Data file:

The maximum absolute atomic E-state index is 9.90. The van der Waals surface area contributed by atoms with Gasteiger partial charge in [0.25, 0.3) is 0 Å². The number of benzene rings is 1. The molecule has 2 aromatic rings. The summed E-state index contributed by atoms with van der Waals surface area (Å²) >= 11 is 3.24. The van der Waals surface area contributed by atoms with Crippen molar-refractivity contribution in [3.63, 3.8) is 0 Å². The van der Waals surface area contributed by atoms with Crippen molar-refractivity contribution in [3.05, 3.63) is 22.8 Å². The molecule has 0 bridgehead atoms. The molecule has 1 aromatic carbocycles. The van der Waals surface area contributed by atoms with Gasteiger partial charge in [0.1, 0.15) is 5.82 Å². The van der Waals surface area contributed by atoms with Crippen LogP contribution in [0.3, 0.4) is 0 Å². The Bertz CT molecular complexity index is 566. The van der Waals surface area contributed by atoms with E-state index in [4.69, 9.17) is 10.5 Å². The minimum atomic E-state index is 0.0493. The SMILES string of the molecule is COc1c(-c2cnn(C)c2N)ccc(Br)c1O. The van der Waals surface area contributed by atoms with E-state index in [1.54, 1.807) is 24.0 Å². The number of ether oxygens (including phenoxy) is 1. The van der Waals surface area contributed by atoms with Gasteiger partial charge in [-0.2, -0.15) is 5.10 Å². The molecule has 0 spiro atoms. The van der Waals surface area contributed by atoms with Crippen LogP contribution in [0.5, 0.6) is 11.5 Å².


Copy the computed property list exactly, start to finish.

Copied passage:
The maximum absolute atomic E-state index is 9.90. The van der Waals surface area contributed by atoms with Gasteiger partial charge in [0.25, 0.3) is 0 Å². The number of benzene rings is 1. The molecule has 2 aromatic rings. The summed E-state index contributed by atoms with van der Waals surface area (Å²) >= 11 is 3.24. The van der Waals surface area contributed by atoms with Crippen molar-refractivity contribution in [3.63, 3.8) is 0 Å². The van der Waals surface area contributed by atoms with Crippen molar-refractivity contribution in [3.05, 3.63) is 22.8 Å². The molecule has 0 bridgehead atoms. The molecule has 1 aromatic carbocycles. The van der Waals surface area contributed by atoms with Gasteiger partial charge in [0.1, 0.15) is 5.82 Å². The van der Waals surface area contributed by atoms with Crippen LogP contribution in [0.3, 0.4) is 0 Å². The Bertz CT molecular complexity index is 566. The van der Waals surface area contributed by atoms with E-state index in [4.69, 9.17) is 10.5 Å². The minimum atomic E-state index is 0.0493. The SMILES string of the molecule is COc1c(-c2cnn(C)c2N)ccc(Br)c1O. The van der Waals surface area contributed by atoms with E-state index in [1.54, 1.807) is 24.0 Å². The number of ether oxygens (including phenoxy) is 1. The van der Waals surface area contributed by atoms with Gasteiger partial charge in [-0.2, -0.15) is 5.10 Å². The molecule has 0 spiro atoms. The van der Waals surface area contributed by atoms with Crippen LogP contribution in [0.5, 0.6) is 11.5 Å².